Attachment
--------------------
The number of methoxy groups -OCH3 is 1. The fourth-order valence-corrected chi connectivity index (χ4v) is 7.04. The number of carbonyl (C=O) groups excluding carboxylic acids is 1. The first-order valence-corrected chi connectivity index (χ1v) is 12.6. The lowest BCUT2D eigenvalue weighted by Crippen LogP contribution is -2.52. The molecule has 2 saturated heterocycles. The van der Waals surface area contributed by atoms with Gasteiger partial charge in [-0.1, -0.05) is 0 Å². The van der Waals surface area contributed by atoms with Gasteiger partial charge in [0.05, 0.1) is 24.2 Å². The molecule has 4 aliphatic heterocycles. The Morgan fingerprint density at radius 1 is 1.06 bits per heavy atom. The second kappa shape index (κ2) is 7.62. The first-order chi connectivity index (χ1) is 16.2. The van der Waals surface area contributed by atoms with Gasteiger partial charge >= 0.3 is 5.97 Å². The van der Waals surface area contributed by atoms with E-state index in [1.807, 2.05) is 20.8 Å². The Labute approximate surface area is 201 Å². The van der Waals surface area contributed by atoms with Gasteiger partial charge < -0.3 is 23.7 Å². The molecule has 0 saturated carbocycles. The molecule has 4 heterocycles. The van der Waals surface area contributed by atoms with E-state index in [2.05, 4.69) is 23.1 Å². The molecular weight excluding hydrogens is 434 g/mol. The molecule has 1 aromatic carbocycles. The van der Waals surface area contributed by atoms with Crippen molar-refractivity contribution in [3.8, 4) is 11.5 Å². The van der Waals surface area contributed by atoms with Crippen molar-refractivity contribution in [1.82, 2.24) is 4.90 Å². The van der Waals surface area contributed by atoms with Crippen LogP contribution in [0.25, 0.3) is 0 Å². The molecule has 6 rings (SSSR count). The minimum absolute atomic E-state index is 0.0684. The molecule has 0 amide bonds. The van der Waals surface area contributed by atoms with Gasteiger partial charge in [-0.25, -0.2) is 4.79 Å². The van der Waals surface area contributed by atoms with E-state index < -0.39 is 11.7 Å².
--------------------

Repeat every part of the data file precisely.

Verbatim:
The number of methoxy groups -OCH3 is 1. The fourth-order valence-corrected chi connectivity index (χ4v) is 7.04. The number of carbonyl (C=O) groups excluding carboxylic acids is 1. The first-order valence-corrected chi connectivity index (χ1v) is 12.6. The lowest BCUT2D eigenvalue weighted by Crippen LogP contribution is -2.52. The molecule has 2 saturated heterocycles. The van der Waals surface area contributed by atoms with Gasteiger partial charge in [-0.1, -0.05) is 0 Å². The van der Waals surface area contributed by atoms with Gasteiger partial charge in [0.05, 0.1) is 24.2 Å². The molecule has 4 aliphatic heterocycles. The Morgan fingerprint density at radius 1 is 1.06 bits per heavy atom. The second kappa shape index (κ2) is 7.62. The first-order chi connectivity index (χ1) is 16.2. The van der Waals surface area contributed by atoms with Gasteiger partial charge >= 0.3 is 5.97 Å². The van der Waals surface area contributed by atoms with E-state index in [1.807, 2.05) is 20.8 Å². The Labute approximate surface area is 201 Å². The van der Waals surface area contributed by atoms with Gasteiger partial charge < -0.3 is 23.7 Å². The molecule has 0 saturated carbocycles. The molecule has 4 heterocycles. The van der Waals surface area contributed by atoms with E-state index in [2.05, 4.69) is 23.1 Å². The molecular weight excluding hydrogens is 434 g/mol. The molecule has 1 aromatic carbocycles. The van der Waals surface area contributed by atoms with Crippen molar-refractivity contribution in [3.8, 4) is 11.5 Å². The van der Waals surface area contributed by atoms with Crippen molar-refractivity contribution in [1.82, 2.24) is 4.90 Å². The van der Waals surface area contributed by atoms with Crippen LogP contribution in [0.25, 0.3) is 0 Å². The molecule has 6 rings (SSSR count). The minimum absolute atomic E-state index is 0.0684. The molecule has 0 amide bonds. The van der Waals surface area contributed by atoms with Gasteiger partial charge in [-0.25, -0.2) is 4.79 Å². The van der Waals surface area contributed by atoms with E-state index < -0.39 is 11.7 Å².